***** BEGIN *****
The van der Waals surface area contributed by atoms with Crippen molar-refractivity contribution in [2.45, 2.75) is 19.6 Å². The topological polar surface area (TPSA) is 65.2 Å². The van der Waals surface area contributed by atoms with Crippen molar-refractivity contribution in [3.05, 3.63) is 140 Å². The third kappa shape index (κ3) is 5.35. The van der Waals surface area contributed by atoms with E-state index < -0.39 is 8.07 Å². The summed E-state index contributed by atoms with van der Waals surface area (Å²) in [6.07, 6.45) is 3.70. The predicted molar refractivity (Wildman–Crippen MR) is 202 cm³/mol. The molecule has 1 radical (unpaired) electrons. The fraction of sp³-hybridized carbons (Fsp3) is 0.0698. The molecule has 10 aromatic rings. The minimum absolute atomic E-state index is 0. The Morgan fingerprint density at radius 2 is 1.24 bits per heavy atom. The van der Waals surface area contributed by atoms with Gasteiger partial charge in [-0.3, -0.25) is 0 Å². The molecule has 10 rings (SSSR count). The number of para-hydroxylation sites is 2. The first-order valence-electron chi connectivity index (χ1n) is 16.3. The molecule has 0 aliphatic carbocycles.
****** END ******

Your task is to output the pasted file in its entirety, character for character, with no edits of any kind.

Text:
The van der Waals surface area contributed by atoms with Crippen molar-refractivity contribution in [2.45, 2.75) is 19.6 Å². The topological polar surface area (TPSA) is 65.2 Å². The van der Waals surface area contributed by atoms with Crippen molar-refractivity contribution in [3.05, 3.63) is 140 Å². The third kappa shape index (κ3) is 5.35. The van der Waals surface area contributed by atoms with E-state index < -0.39 is 8.07 Å². The summed E-state index contributed by atoms with van der Waals surface area (Å²) in [6.07, 6.45) is 3.70. The predicted molar refractivity (Wildman–Crippen MR) is 202 cm³/mol. The molecule has 1 radical (unpaired) electrons. The fraction of sp³-hybridized carbons (Fsp3) is 0.0698. The molecule has 10 aromatic rings. The minimum absolute atomic E-state index is 0. The Morgan fingerprint density at radius 2 is 1.24 bits per heavy atom. The van der Waals surface area contributed by atoms with Gasteiger partial charge in [-0.3, -0.25) is 0 Å². The molecule has 10 rings (SSSR count). The number of para-hydroxylation sites is 2. The first-order valence-electron chi connectivity index (χ1n) is 16.3. The molecule has 0 aliphatic carbocycles.